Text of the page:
In 2017, the guitar world was turned upside-down by the introduction of trade restrictions on rosewood, one of the most commonly used tonewoods in electric and acoustic guitar building - but after years of campaigning, the wood looks set to return.
A new exemption for musical instruments was approved on August 26 by a key committee for the Convention on International Trade in Endangered Species of Wild Fauna and Flora (aka CITES).
The 2017 restrictions led to losses of tens of millions of dollars in sales for the musical instrument industry, leading brands and musicians to pen a brief that stated, “the world of music and culture will lose certain instruments that produce the highest quality tones, with no corresponding conservation benefit,” according to NPR (opens in new tab).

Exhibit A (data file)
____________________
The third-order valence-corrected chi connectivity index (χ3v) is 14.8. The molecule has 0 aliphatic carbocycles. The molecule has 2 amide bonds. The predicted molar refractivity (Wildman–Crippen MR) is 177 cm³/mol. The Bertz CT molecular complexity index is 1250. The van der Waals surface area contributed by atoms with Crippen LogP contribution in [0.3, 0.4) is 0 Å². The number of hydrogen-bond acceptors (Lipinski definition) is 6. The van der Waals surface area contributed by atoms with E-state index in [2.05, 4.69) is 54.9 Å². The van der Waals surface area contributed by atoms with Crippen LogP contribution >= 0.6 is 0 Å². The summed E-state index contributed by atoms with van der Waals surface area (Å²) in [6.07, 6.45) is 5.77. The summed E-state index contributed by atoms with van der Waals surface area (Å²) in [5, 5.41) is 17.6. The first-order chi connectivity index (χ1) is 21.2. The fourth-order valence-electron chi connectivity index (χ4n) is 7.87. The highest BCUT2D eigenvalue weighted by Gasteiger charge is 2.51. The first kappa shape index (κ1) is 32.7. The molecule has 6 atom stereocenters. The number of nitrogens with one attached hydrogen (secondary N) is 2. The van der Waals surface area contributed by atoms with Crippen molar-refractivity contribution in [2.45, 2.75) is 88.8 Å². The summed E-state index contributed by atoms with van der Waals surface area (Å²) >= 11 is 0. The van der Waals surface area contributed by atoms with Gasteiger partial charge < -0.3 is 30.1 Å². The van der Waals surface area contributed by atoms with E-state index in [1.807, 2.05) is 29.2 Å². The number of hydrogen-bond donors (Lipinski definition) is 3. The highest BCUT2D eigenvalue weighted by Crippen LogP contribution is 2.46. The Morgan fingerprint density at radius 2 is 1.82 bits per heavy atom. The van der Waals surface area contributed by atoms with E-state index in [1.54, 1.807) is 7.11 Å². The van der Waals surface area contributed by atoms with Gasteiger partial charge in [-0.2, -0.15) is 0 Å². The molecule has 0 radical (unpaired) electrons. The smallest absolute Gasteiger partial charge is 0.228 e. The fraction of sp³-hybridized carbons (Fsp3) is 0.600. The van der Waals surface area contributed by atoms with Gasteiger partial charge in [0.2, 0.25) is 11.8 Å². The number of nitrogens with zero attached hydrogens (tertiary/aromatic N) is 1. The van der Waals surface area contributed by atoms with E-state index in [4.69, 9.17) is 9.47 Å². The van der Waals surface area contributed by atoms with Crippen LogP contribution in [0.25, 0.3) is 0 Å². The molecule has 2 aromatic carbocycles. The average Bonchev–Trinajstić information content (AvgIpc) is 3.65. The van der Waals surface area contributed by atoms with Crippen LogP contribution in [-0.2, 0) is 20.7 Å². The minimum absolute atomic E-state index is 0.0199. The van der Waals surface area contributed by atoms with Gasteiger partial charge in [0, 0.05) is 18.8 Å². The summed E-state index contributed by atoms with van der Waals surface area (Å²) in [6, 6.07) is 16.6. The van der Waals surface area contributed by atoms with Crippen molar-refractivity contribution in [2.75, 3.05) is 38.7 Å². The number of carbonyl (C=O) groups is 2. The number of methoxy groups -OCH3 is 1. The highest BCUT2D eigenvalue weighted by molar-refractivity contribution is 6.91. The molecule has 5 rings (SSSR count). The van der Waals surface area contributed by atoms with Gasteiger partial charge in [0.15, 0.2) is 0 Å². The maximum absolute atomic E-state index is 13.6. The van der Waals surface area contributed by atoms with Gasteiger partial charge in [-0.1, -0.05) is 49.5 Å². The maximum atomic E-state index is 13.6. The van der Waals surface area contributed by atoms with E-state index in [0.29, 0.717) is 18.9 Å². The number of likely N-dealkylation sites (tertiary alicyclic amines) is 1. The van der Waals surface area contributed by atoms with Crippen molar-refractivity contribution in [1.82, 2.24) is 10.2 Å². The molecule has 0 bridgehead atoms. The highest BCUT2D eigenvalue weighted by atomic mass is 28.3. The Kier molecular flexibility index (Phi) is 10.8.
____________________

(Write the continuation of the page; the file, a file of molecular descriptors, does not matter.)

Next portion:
Martin and Taylor Guitars - the latter of which had even ceased production of certain all-rosewood models as a result of the original restrictions - have welcomed the news, and observed that musical instruments were never the problem, with high-end furniture in China cited as the primary cause for the limitations.
The return of rosewood?
The restrictions resulted in several companies - most notably Fender - dropping rosewood from its more affordable guitar lines, instead opting for alternatives such as pau ferro.
That leads to the question: will rosewood return to these more affordable line-ups? Or have guitarists embraced the alternatives sufficiently to avoid rolling back the spec?
We’d wager there will be an increase in new low-cost models featuring rosewood fingerboards, as well as special editions - such as Fender’s recently unveiled all-rosewood neck Jazzmaster - but we don’t anticipate existing pau ferro-’boarded guitars to change any time soon.
Whatever the case, this is great news for guitarists, especially for anyone buying and selling internationally. The future’s looking rosey, all right.